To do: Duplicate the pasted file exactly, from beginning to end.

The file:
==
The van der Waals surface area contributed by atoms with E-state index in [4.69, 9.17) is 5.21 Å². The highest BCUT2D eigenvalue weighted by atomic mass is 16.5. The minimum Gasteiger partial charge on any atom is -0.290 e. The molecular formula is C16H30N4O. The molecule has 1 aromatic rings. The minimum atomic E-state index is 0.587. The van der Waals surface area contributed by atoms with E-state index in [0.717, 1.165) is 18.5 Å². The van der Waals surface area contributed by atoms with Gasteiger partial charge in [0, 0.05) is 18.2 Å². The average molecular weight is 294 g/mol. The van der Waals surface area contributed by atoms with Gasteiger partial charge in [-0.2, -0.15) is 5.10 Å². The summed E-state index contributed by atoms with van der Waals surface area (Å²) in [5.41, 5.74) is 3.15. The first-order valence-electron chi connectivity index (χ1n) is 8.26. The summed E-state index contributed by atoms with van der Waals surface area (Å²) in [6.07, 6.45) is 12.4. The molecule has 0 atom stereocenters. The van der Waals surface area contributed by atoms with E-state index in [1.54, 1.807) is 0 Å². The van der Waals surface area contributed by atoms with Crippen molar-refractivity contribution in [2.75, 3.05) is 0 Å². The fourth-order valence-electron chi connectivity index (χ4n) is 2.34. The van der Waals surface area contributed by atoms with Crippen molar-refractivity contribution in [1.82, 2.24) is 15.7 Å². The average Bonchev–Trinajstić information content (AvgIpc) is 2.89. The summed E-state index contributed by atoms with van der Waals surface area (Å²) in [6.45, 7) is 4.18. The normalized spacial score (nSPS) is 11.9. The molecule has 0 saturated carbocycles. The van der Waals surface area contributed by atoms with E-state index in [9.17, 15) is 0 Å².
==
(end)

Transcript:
The van der Waals surface area contributed by atoms with E-state index in [4.69, 9.17) is 5.21 Å². The highest BCUT2D eigenvalue weighted by atomic mass is 16.5. The minimum Gasteiger partial charge on any atom is -0.290 e. The molecular formula is C16H30N4O. The molecule has 1 aromatic rings. The minimum atomic E-state index is 0.587. The van der Waals surface area contributed by atoms with E-state index in [0.717, 1.165) is 18.5 Å². The van der Waals surface area contributed by atoms with Gasteiger partial charge in [0, 0.05) is 18.2 Å². The average molecular weight is 294 g/mol. The van der Waals surface area contributed by atoms with Gasteiger partial charge in [-0.2, -0.15) is 5.10 Å². The summed E-state index contributed by atoms with van der Waals surface area (Å²) in [5.41, 5.74) is 3.15. The first-order valence-electron chi connectivity index (χ1n) is 8.26. The summed E-state index contributed by atoms with van der Waals surface area (Å²) in [6.07, 6.45) is 12.4. The molecule has 0 atom stereocenters. The van der Waals surface area contributed by atoms with E-state index in [1.54, 1.807) is 0 Å². The van der Waals surface area contributed by atoms with Crippen molar-refractivity contribution in [2.75, 3.05) is 0 Å². The fourth-order valence-electron chi connectivity index (χ4n) is 2.34. The van der Waals surface area contributed by atoms with Crippen molar-refractivity contribution in [1.82, 2.24) is 15.7 Å². The average Bonchev–Trinajstić information content (AvgIpc) is 2.89. The summed E-state index contributed by atoms with van der Waals surface area (Å²) in [6.45, 7) is 4.18. The normalized spacial score (nSPS) is 11.9. The molecule has 0 saturated carbocycles. The van der Waals surface area contributed by atoms with E-state index in [9.17, 15) is 0 Å².